PPBF: My Pictures After the Storm

MPAtScoverAuthor/Illustrator: Éric Veillé, translated by Daniel Hahn
Publisher: Gecko Press, 2017; Orig.: Actes Sud, 2014
Age: 2-5
Themes: wit, causation, humorous stories
OpeningMy Pictures. My Pictures after the storm.

MPAtSendpapers.jpgSummary: (from my library catalog) Offers humorous drawings comparing things before and after storms, meetings with elephants, and trips to the hairdresser.

MPAtS1.jpgWhy I like this book: Hilarious! But, come on – who would not have picked up a cover like THAT? This is one readers can really spend their time looking at again and again, figuring out what happened and why. The illustrations are simple in comic-style, with great use of negative space and complimentary colors. So fun!

MPAtS2.jpgResources/Activities: Make your own lists and/or drawings of some of your own belongings and what they might look like after an incidence, like a rainstorm, a day at school, a visit from family or friends, etc.

MPAtS3For more Perfect Picture Book picks with teacher/parent resources, check out the list on Susanna Hill’s blog HERE.

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PPBF: Worms

WormsCoverAuthor: Bernard Friot; translation: Yvette Ghione
Illustrator: Aurélie Guillerey
Publisher: Kids can Press, 2015; Originally published under Asticots, by Éditions Milan, 2010.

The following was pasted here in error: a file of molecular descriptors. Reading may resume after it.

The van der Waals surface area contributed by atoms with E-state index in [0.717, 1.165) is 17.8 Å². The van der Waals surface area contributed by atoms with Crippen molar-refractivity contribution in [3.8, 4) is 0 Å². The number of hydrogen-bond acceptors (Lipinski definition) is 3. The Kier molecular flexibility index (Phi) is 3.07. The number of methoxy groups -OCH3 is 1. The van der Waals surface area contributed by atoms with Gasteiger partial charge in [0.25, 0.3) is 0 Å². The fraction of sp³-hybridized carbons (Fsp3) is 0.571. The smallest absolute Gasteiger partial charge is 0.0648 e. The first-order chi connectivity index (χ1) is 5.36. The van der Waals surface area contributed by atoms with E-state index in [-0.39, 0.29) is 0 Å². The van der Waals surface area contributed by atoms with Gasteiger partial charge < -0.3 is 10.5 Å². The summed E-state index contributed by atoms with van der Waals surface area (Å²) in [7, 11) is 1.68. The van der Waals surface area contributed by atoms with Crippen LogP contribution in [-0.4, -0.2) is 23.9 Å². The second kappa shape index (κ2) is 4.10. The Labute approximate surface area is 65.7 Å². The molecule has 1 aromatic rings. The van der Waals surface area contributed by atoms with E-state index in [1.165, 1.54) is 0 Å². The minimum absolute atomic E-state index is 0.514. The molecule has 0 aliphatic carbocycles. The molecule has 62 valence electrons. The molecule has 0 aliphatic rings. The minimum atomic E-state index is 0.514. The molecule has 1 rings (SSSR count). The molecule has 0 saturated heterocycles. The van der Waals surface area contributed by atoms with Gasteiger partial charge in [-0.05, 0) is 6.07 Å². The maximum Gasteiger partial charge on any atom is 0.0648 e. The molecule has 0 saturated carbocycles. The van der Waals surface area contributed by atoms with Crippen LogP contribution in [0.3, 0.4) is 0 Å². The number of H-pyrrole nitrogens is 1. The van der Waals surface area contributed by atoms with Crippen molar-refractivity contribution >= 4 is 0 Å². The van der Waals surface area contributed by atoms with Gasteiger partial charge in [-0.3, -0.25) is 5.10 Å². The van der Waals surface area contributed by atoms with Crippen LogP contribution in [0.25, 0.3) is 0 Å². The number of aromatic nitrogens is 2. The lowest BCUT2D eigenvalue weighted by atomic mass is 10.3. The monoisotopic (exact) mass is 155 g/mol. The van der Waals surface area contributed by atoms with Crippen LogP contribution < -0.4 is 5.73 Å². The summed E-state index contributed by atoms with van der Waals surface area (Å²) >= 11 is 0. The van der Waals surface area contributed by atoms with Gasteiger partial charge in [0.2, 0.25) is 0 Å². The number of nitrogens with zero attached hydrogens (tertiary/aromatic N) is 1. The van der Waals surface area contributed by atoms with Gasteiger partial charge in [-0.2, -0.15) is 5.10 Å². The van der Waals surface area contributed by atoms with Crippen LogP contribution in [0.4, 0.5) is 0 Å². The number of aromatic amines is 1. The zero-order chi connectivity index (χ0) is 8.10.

Age: 4-7
Themes: worms, manners, humorous stories
Opening: I was bored. SO bored! My father had invited the senior executives form the factory to dinner and made me join them.

Worms1Summary: (from the publisher) A hilarious picture book tale of a small boy’s mischief, with a sly take on what it wreaks in the world of the grown-ups.

Worms2Why I like this book: This hilarious depiction of a small narrative ‘incident’ is a perfect example of what an illustrator can do to amplify the story through deceptively simple gestures and details. Bravo! I’m sure the kids will laugh out loud with this one, but it may make a few more suspicious of their dinner salads!

worms3Resources/Activities: This book provides an interesting opportunity to discuss past and present practices of work associates and families: why would a boss invite his workers home for a dinner? Have workers invited their bosses? For what purpose? Together read, How to Eat Fried Worms by Thomas Rockwell.

Worms4.pngFor more Perfect Picture Book picks with teacher/parent resources, check out the list on Susanna Hill’s blog HERE.

 

PPBF: What Do You Say, Dear?

WhatDoYouSayDear?CoverAuthor: Sesyle Joslin
Illustrator: Maurice Sendak
Publisher: Harper Collins; first publ. by Addison-Wesley, 1958
Age: 3-6
Themes: etiquette, manners, humorous stories
Opening: You are downtown and there is a gentleman giving baby elephants to people. You want to take one home because you have always wanted a baby elephant, but first the gentleman introduces you to each other. What do you say, dear?

WhatDoYouSayDear?TitlepageSummary: (from my library catalog) Offers advice on how to cope correctly with a variety of common and uncommon social situations. (That is such an understatement! The book is HILARIOUS!)